"Why do you home school?"
I'm asked that question almost daily and while my reasons for homeschooling never change, my answer to that question will vary greatly, depending on who I am talking to, what that person and I are talking about, or what happens to be on my mind that day.
If a friend from church calls and asks why I home school because she is debating about whether or not to enroll her child in kindergarten, I usually tell her I home school because it "feels natural." I've never been comfortable with the idea of sending my kid to spend the majority of their day with someone else. It may be "normal" for most kids to end up dreading time with their parents and valuing friends over their siblings (and most people would argue, against evidence, that that has nothing to do with school) but that's when I say that I can do better than "normal" for my family.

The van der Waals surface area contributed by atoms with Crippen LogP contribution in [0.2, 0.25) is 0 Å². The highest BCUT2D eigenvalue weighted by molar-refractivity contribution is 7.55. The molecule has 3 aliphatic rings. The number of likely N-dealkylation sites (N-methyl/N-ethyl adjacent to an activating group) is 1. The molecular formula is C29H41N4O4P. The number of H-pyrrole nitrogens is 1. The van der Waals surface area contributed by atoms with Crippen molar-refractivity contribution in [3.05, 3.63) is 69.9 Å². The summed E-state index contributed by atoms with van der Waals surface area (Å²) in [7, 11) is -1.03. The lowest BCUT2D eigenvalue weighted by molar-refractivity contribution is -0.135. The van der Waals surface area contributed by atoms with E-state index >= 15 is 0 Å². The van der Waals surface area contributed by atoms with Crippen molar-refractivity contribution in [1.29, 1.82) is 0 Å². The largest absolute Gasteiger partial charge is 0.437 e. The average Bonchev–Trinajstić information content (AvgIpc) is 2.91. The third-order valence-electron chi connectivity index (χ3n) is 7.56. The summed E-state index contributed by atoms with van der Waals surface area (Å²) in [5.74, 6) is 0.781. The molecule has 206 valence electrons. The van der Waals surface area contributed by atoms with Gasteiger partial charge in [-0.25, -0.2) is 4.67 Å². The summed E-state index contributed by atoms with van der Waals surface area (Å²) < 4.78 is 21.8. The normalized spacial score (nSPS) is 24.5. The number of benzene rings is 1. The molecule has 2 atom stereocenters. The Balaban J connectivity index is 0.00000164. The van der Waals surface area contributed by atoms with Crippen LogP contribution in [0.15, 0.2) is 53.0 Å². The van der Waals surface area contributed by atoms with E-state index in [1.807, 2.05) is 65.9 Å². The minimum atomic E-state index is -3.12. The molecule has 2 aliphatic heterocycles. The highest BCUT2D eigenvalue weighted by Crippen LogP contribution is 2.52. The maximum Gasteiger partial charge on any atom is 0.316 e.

If you have found me out of state, at a hotel pool with my kids in the middle of a school week while my husband is visiting another company for the day, I will have said that I home school for "flexibility" because that's what's on my mind at that moment, primarily. We have the ability to "get up and go" when Dwayne's work takes him places. Our kids don't have to "miss school" in order to take vacations.
And, when I am sitting at a park this summer, talking to a mom who is sending her kids to private school in Waterbury, wondering whether or not she should just go ahead and work full time so she and her husband can buy a house in Prospect because "the schools are better," I'll probably say I home school because it's more "affordable."
But, it seems that no matter who asks, or when, or what's on my mind at the time, home school always wins for me. And, I guess that's why it feels like the "natural" choice for my family.